Mainstream Republicans on Tuesday rallied behind a resolution sponsored by Rep. Marjorie Taylor Greene (R-Ga.) to audit U.S. military and economic aid for Ukraine, sending their strongest signal yet that the Biden administration will face stricter scrutiny of its support for the war effort when control of the House shifts next year.

The measure, before the House Foreign Affairs Committee, was defeated in a 26-to-22 vote because of the unity of Democrats, who still control the panel and said the measure risked sending a message to Ukraine that America’s support for the war was in question. ...

Offering a glimpse of the upcoming fights in Congress, Rep. Michael McCaul of Texas, the committee’s top Republican, said the administration should brace for “responsibility and accountability.”

“The era of writing blank checks is over,” he said, echoing a phrase used in October by Rep. Kevin McCarthy (R-Calif), who is seeking to become the next House speaker. McCarthy later clarified that he supported aid to Ukraine but wanted to exercise more oversight of the assistance.

Kiev Pulling Back in Marinka, Condition Bakhmut Defenders Desperate, Energy System Close to Collapse

Oil prices about to spike?

Russia’s Oil Exports Nosedive Following Price Cap

Russian crude-oil exports have taken a serious hit since new sanctions and a price cap came into force earlier in the week, with the Wall Street Journal reporting that figures from two data providers on Russian crude both show a big fall, though their magnitudes differ.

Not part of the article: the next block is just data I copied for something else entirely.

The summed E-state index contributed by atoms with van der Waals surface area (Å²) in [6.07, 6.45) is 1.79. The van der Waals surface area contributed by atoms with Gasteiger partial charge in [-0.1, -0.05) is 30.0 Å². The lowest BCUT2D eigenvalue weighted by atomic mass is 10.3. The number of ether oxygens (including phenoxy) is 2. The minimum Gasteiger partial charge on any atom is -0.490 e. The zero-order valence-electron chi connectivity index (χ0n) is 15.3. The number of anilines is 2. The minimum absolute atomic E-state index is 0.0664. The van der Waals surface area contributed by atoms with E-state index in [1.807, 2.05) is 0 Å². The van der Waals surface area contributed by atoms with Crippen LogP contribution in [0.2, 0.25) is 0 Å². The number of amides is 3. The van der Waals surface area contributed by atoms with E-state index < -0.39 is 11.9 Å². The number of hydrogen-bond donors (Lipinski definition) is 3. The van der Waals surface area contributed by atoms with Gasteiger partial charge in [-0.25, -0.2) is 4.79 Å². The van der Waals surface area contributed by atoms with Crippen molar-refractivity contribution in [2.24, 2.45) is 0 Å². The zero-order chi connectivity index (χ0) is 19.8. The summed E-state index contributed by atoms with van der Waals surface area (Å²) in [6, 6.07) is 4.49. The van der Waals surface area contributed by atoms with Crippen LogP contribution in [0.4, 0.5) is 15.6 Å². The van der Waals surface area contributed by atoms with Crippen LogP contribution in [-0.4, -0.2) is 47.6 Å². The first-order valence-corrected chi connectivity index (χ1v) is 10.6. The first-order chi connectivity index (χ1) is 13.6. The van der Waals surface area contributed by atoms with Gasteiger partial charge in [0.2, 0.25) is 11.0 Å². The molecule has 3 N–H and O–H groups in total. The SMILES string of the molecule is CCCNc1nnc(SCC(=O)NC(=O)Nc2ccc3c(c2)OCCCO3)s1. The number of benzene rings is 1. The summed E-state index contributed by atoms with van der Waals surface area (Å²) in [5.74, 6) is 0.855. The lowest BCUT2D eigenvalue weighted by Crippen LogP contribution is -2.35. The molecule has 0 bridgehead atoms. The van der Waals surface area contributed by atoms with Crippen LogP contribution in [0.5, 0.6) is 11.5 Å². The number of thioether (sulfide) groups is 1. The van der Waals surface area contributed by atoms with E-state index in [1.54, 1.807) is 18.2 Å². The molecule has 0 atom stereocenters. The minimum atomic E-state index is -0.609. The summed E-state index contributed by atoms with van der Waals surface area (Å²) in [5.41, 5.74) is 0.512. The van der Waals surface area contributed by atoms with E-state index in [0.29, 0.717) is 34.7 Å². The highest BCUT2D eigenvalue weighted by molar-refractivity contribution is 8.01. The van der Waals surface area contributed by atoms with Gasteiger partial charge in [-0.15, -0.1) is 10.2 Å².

According to one commodity-analytics firm Kpler, Russia’s seaborne exports fell by nearly 500,000 barrels per day on Tuesday, a 16% decline from the November average of 3.08 million bpd.

Meanwhile,, which tracks sea vessels using signals and satellite images, has reported that Russia's crude exports fell by nearly 50%. With shipments from the Black Sea and Baltic ports accounting for most of the fall.

According to Samir Madani, cofounder of, this is a notable drop rather than a blip, “Russian exports have been moving steadily up until now. The two biggest visible snags are in the Black and Baltic seas. Pacific and Arctic regions remain unaffected, at least for now”.

Analysts at StanChart have predicted that Russia’s crude production is set to fall sharply in the coming year, noting that the key unknown is whether Russia can transport oil to its major consumers (including providing adequate insurance) without using EU or other G7 services.

Putin, this might be a lengthy process. Merkel, Minsk agreement an attempt to give Ukraine time.

US to Increase Military Presence in Australia in Buildup Aimed at China

Secretary of Defense Lloyd Austin said Tuesday that the US will increase its military presence in Australia in a buildup aimed at China. ...

Australia’s ABC News reported in October that the US will be deploying six nuclear-capable B-52 bombers to Australia to a base just south of Darwin. The US is building facilities to house the bombers, which are expected to be completed by 2026.